Subject: I have found a DVD that I think you would enjoy
|Dead Men Don't Wear Plaid|
Actors: Steve Martin, Rachel Ward, Alan Ladd, Carl Reiner, Barbara Stanwyck
Director: Carl Reiner
Bonus features: theatrical trailer film highlights talent bios production notes and web links. Studio: Uni Dist Corp. (mca) Release Date: 08/23/2005 Starring: Steve Martin Run time: 89 minutes Rating: Pg
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Member Movie Reviews
Damian M. (ratchet)
Reviewed on 3/11/2009...
Ridiculous Steve Martin b/w film combining parts of old b/w films with new shorts to create the (at times non-sensical) story. Pretty unique idea, I think. Blended very well, worth a watch.
1 of 1 member(s) found this review helpful.
5 stars for brilliant editing & hilarious parody!
Dave | Tennessee United States | 10/03/2004
(5 out of 5 stars)
"Before I bought this recently I had never even heard of it. I'm a huge fan of film noir & so I had to see if a parody would be entertaining. It is now my favorite Steve Martin movie! The script is hilarious & clever & will keep you laughing constantly. The plot brilliantly fits in clips of famous film noirs of the 40s, & you get to see Humphrey Bogart, James Cagney, Alan Ladd, Veronica Lake, Burt Lancaster, Barbara Stanwyck, & Lana Turner "interact" with Steve Martin as he tries to solve a mystery after being hired by the very beautiful Rachel Ward. Filmed in black & white & with wonderful music by famous composer Miklos Rozsa, you cannot go wrong with this ingenious comedy. FYI, this was the final film for the legendary costume designer Edith Head. If you're a film noir or Steve Martin fan then this is a must-have!"
C. T. Mikesell | near Eugene, Oregon | 01/07/2004
(5 out of 5 stars)
"Dead Men Don't Wear Plaid is one of those movies that are so jaw-droppingly brilliant that you can't believe what you're seeing. While the acting is a bit stiff in places, and Steve Martin's occasional use of "dangerous words" doesn't fit with a 40's noir film, the premise and near perfect execution of intercutting old and new films is incredible. For instance, Steve Martin's character's name is Rigby Reardon. On the surface it has that alliterative "Sam Spade" quality so you chalk it up the pastiche. Later however, actors from the old movies refer to someone off-screen as "Mr. Reardon" or "Rigby," and you realize how things were set up from the beginning. Likewise, Rigby's reaction to the words "cleaning woman" seems like just an odd quirk at first - until later, when it gives him an excuse to strangle Bette Davis. The scene of Rigby and Alan Ladd sharing a plate of cookies is simply amazing.The DVD skimps on extras, but as it's an inexpensive title you're still getting full value for your movie purchasing dollar. Don't miss the original theatrical trailer, though; I don't recall having seen it before and Steve Martin's narration as funny as anything in the film itself (who else could include "sliding" as a major reason to see a movie?).If you're a fan of the old 40's detective/suspense films, you'll really appreciate this movie. If you're a newcomer to the world of film noir, the movies spliced in here (conveniently listed in the end credits) are some of the best. If you're just looking for laughs, the gags are spaced out quite a bit in parts, but that gives you an opportunity to appreciate the dramatic side of Steve Martin you don't always see. Steve Martin and Carl Reiner should be very proud to have made this movie. You should be proud to include it in your DVD library."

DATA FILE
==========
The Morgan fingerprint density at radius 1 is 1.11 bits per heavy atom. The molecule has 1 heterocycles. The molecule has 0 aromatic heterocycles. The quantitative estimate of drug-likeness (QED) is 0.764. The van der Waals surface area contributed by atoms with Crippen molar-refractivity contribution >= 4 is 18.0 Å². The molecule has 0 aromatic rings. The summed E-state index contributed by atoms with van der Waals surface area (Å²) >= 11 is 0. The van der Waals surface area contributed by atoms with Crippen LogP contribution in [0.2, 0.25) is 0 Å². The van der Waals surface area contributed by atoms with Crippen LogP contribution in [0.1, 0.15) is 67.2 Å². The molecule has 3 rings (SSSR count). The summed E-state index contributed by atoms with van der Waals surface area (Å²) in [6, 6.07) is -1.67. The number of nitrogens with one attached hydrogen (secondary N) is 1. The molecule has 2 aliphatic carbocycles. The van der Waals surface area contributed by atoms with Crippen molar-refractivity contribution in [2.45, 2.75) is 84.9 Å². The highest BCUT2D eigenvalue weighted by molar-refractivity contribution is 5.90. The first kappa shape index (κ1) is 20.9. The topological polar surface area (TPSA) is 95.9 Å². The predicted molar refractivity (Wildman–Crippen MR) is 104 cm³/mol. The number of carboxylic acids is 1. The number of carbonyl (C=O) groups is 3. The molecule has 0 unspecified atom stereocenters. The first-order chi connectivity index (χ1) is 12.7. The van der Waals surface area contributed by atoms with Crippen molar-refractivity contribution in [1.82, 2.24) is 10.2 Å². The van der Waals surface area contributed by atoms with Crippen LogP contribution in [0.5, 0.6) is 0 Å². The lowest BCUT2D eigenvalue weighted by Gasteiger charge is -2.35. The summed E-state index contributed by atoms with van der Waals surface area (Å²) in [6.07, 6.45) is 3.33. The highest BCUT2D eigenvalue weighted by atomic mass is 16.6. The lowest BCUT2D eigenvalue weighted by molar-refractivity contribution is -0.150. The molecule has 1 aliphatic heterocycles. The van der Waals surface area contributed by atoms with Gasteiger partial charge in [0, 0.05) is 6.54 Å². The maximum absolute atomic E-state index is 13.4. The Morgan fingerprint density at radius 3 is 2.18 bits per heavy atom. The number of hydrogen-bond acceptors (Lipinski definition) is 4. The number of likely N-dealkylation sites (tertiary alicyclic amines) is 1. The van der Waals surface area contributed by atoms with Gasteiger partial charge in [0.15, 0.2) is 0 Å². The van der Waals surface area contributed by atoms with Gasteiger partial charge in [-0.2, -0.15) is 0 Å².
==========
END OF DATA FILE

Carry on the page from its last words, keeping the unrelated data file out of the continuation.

My favorite Steve Martin movie of them all...
R. Lindeboom | Paso Robles, CA USA | 06/26/2004
(5 out of 5 stars)
"Steve Martin and Rachel Ward are almost too funny for words in this one. With this film, Carl Reiner did to 40's film noir what Mel Brooks did to Star Wars with his Spaceballs -- though I'd say that Reiner's Dead Men Don't far excels Spaceballs. This, as while Mel Brooks uses some great one-liners and sight gags in his send-up of space flicks, Reiner's brilliant pastiche of old clips from classic films (complete with Bogart, Cagney, Milland, etc.) cut together with Steve Martin acting against these scenes is simply astounding in its technical acheievement while being some of the funniest moments ever put to film. This is Steve Martin at his best and Rachel Ward is stunningly beautiful -- with her beauty punctuating her delivery of key scenes in a way that only compounds the comedy, as you'd never expect to see something like this in real life. When she removes the bullets from a wounded Steve Martin, you just have to break out damned near belly laughing. The whole effect works brilliantly and the writing, filming, costumes and acting all work together in a seamless work that is one of the most under-rated films of all time. Thanks for putting it on DVD, I'd about worn my VHS copy out over the years of playing."